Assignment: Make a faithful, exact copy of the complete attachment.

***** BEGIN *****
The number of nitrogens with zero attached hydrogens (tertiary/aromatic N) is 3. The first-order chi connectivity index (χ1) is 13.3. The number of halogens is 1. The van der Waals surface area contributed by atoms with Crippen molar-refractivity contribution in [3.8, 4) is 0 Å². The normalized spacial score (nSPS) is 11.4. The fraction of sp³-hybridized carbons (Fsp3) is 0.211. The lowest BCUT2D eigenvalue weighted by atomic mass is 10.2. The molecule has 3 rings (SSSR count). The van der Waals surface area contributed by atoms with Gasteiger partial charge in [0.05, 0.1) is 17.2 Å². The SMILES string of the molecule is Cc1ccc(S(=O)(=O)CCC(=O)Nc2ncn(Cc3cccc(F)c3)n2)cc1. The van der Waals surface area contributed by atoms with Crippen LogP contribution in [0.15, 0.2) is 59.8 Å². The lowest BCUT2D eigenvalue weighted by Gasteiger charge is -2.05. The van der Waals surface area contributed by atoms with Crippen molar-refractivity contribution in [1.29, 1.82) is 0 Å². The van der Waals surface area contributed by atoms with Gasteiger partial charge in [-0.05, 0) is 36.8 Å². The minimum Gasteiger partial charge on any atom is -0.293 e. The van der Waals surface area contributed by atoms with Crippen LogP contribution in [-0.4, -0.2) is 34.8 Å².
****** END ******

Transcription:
The number of nitrogens with zero attached hydrogens (tertiary/aromatic N) is 3. The first-order chi connectivity index (χ1) is 13.3. The number of halogens is 1. The van der Waals surface area contributed by atoms with Crippen molar-refractivity contribution in [3.8, 4) is 0 Å². The normalized spacial score (nSPS) is 11.4. The fraction of sp³-hybridized carbons (Fsp3) is 0.211. The lowest BCUT2D eigenvalue weighted by atomic mass is 10.2. The molecule has 3 rings (SSSR count). The van der Waals surface area contributed by atoms with Gasteiger partial charge in [0.05, 0.1) is 17.2 Å². The SMILES string of the molecule is Cc1ccc(S(=O)(=O)CCC(=O)Nc2ncn(Cc3cccc(F)c3)n2)cc1. The van der Waals surface area contributed by atoms with Crippen LogP contribution in [0.15, 0.2) is 59.8 Å². The lowest BCUT2D eigenvalue weighted by Gasteiger charge is -2.05. The van der Waals surface area contributed by atoms with Crippen molar-refractivity contribution in [1.29, 1.82) is 0 Å². The van der Waals surface area contributed by atoms with Gasteiger partial charge in [-0.05, 0) is 36.8 Å². The minimum Gasteiger partial charge on any atom is -0.293 e. The van der Waals surface area contributed by atoms with Crippen LogP contribution in [-0.4, -0.2) is 34.8 Å².